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Transparency in Health Care AI: A Conversation with Experts

The future of artificial intelligence in health care must be grounded in transparency and trust, experts from across the health care sector and the political spectrum emphasized in an April meeting conducted by the Bipartisan Policy Center, in partnership with the Commonwealth Fund. Key takeaways addressed reimagining regulation, establishing transparency and trust, navigating liability, and understanding the current landscape.

AI transparency involves providing insights into the development, training, operation, and deployment of an AI system. In the context of health care, transparency becomes crucial as it enables patients and providers to gain a deeper understanding of the data sets utilized by AI algorithms, how algorithms are created, and how they interpret data.

Reimagining Regulation
The conversation centered on how traditional regulatory frameworks are struggling to keep pace with the ever-evolving nature of AI. In contrast to static products such as pills or devices, AI exhibits dynamic evolution, learning, and adaptability. The transition from machine learning and AI, upon which current FDA approvals are based, to generative AI introduces challenges for regulation. Our current regulatory processes resemble navigating with a paper map in a world equipped with GPS technology—outdated and inadequate for the dynamic nature of AI. Updating our regulatory infrastructure requires agencies to adopt a new approach to AI regulation. Attendees proposed approaches such as reoccurring approval points or professional licensing exams (mirroring the ongoing standards expected of human professionals). Additionally, participants discussed the notion of third-party audits as a possible pathway toward comprehensive oversight. Others highlighted the need for clear definitions on key terms including risk, bias, and harm in the efforts to guide effective regulation. Participants also observed that the Supreme Court is currently considering a decision on the use of Chevron deference in regulatory review. Currently, the Supreme Court has ruled that the interpretation of ambiguous statutes is entrusted to administrative agencies. Should this ruling be overturned or modified, it would have broader implications for AI health care regulatory efforts.

Establishing Transparency and Trust
Participants engaged in a vibrant discussion on transparency and trust in AI algorithms. Some underscored the significance of comprehending how algorithms make decisions so that users can better understand their capabilities and limitations. Others argued that outcomes and performance play a more significant role in gaining public and professional confidence in AI. Simplifying AI to provide explainability may compromise its overall capability. Several participants discussed the importance of building trust within historically marginalized communities, noting they may harbor more mistrust toward AI systems. They emphasized that when making decisions about AI deployment, it’s vital to engage in tailored communication with these communities. That could include involving marginalized communities in the decision-making process and being transparent about how an algorithm formulates a decision.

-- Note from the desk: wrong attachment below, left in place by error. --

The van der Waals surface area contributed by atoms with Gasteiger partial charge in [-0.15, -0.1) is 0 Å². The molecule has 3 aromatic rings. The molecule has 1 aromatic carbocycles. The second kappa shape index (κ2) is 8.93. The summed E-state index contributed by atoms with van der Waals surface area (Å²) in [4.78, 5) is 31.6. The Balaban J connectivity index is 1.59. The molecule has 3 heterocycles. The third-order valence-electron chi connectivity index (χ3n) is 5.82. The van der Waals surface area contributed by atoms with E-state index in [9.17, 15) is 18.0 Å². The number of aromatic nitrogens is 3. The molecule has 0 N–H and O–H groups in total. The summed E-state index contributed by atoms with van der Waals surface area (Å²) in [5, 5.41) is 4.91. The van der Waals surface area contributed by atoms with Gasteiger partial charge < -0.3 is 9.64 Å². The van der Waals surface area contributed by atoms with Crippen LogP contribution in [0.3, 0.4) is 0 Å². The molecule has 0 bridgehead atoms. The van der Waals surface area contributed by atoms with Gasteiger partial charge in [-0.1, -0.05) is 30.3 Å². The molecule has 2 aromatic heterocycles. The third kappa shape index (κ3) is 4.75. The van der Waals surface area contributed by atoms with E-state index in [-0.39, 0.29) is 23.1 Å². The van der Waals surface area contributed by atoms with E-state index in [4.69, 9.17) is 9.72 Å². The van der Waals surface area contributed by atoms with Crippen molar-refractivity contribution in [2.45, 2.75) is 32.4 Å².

Navigating Liability
The conversation delved into the complex realm of liability and accountability associated with AI deployment in health care settings. As AI algorithms could potentially guide diagnostic and treatment decisions, the allocation of responsibility is up for consideration. Participants grappled with pertinent questions: Who bears liability when AI falters in diagnosis or treatment? Is it the clinician, the developer, or the implementing facility? Everyone concluded that legal frameworks need to adapt to the nuances of AI.

Understanding the Current Landscape
Several participants noted that while conversations about future clinical use of AI are important, we also need to focus on the current applications of AI in health care. Many health insurance companies and health systems are already incorporating AI into their back-end operations. This can mean staffing, asset management, using AI to optimize schedules and supply chain issues. AI is also being used in claims review, using natural language processing (NLP) to process those claims. Traditionally a time-consuming process, using AI holds promise to expedite claims review. While AI holds potential, much of the discussion focused on its use in claims reviews, leading to unclear denials of benefits and lack of clear oversight.

Since the gathering, there has been some congressional action on AI with the release of a bipartisan “Roadmap for Artificial Intelligence Policy in the U.S. Senate.” The HHS Office of Civil Rights also released a rule on nondiscrimination which included a section on AI use in clinical settings. The rule stated that providers and medical professionals who use AI must take appropriate action to identify and mitigate discrimination in AI when they use clinical algorithms or predictive analytics.

As AI further entrenches itself in the health care system, policymakers must continue to discuss these challenging issues, from regulatory recalibration to fostering trust and transparency. Collective action will be required to navigate the journey ahead.

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